Filling the Gaps

So Zhang started an Mcubed project — targeting endoplasmic reticulum (ER) stress and restoring ER homeostasis in pediatric traumatic brain injuries — hoping to find a cell biology and a nanotechnology expert to fill in research specialty gaps. 

Today, Zhang, Professor of Chemistry Krisanu Bandyopadhyay and U-M’s Guojun Shi, a research investigator of molecular and integrative physiology, are working together with nearly 10 UM-Dearborn undergraduate students to find a way to get effective medicine across the blood-brain barrier. 

“This research challenges me to think differently,” Ishrat said. “You think outside the box, explore different paths in your search, expect the unexpected and be resilient regardless of negative outcomes. These are some essential qualities that are not only crucial for a researcher, they are also important when navigating through life.”

On a Friday afternoon, Bandyopadhyay has two students creating the needed nanoparticles in his Natural Sciences Building (NSB) lab. Investigator Shi is also on campus to collaborate with the UM-Dearborn team. Shi said, “We work well together because we have different expertise and can do this research at the nano, micro and macro level.” 

Two floors away in Zhang’s lab, also in the NSB, four more student researchers are at work. Ishrat is there, examining tissue samples on the lab’s microscope to see which ones show potential therapeutic efficacy. 

“I am doing something that may improve someone’s quality of life. It’s something we all talk about doing — trying to make our world a better place — and through my work on this project, I’m given the opportunity to do that,” said Ishrat. 

Bandyopadhyay said the cross-collaborative research done through Mcubed also allows for students to have access to additional mentoring opportunities and different lab experiences. And it gives faculty members information that may help move along other research they are working on. 

For example, any findings in this pediatric brain injury study may help U-M’s Shi with his cell renewal research to improve health outcomes for people with diabetes or age-degenerative diseases like dementia or Alzheimer’s.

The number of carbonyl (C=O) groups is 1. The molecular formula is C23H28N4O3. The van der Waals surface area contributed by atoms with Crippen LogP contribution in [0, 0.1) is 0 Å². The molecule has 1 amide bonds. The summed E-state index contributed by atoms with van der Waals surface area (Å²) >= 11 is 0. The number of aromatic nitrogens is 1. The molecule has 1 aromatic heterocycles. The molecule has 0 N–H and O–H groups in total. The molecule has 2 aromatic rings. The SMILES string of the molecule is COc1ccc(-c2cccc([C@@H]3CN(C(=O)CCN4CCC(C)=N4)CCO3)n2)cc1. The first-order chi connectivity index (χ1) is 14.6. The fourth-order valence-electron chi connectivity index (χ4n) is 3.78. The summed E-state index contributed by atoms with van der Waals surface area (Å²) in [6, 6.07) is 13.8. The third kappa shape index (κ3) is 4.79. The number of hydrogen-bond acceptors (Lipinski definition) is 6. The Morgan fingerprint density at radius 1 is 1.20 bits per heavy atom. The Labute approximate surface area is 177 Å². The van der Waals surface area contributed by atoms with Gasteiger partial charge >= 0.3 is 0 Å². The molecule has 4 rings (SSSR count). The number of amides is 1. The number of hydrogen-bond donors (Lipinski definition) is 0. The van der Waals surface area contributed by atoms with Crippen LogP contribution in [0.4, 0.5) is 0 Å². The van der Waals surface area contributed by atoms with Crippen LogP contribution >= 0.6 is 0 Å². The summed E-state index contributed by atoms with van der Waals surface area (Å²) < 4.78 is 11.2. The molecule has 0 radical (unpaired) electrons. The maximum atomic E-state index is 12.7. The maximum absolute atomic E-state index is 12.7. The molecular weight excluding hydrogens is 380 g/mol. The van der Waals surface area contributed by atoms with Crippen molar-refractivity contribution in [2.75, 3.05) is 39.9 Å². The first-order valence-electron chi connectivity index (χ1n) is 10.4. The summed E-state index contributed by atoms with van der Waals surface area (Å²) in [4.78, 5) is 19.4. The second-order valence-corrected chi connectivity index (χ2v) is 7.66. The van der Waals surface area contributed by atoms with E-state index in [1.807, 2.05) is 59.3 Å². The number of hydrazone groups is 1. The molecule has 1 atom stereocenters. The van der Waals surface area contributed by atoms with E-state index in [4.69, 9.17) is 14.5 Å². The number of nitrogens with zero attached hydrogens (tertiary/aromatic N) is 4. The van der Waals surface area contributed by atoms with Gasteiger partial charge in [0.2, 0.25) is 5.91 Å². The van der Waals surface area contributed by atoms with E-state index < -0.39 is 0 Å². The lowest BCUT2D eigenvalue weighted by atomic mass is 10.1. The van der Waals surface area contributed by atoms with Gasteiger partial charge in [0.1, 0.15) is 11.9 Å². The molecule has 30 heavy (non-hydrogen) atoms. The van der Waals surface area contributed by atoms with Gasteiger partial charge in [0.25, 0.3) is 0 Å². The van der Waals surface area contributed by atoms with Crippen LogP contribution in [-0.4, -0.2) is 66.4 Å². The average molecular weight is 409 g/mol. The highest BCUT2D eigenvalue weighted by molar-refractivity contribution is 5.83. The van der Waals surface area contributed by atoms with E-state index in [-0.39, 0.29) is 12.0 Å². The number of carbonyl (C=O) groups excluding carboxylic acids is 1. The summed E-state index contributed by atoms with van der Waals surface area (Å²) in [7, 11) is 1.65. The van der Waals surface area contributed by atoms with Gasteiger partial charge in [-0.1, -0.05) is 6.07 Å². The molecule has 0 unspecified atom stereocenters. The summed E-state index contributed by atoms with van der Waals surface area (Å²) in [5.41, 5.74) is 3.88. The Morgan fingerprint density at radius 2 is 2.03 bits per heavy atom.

“We are looking at the central nervous system and Guojun is currently researching endocrinology, a field where getting drugs across the blood-tissue barrier is also a problem,” Bandyopadhyay said. “There is a broad application for this research. A discovery on how to get a drug that still has an effective reaction across the blood-brain barrier would be a medical breakthrough.”

“My aunt had Alzheimer’s. She couldn’t remember her name. I saw what it did to her and how it affected our family. This research helps me actively do something that may stop that from happening to other people.” — Kanika Karmaker, UM-Dearborn senior and Mcubed participant 

Expert Guidance

While looking at the effectiveness of the metal nanoparticles that he and his undergraduate students have created in the lab, Bandyopadhyay notes that the student drive behind the work is key to success. He said it’s impressive that teens and early 20-somethings are so dedicated.

 “They are learning research steps and conducting high-level research before graduate school; many present findings at national and international conferences. The work ethic shown by students in our research labs is incredible. Many of them go on to medical school, taking experiences like this with them.” 

Zhang, whose first child is now 10, said her recently funded Mcubed project supports her research in finding ways to reverse central nervous system damage, helping her and many other parents to not be so concerned about those bumps and bruises. 

And it will give the undergraduates in Zhang and Bandyopadhyay’s labs an understanding of research practices, a connection to facilities and colleagues in Ann Arbor, and an idea of what they’d like to do in the future. 

“We are here to guide our students in learning and to help find answers and solutions for the public,” Bandyopadhyay said. “And that’s what we are doing.”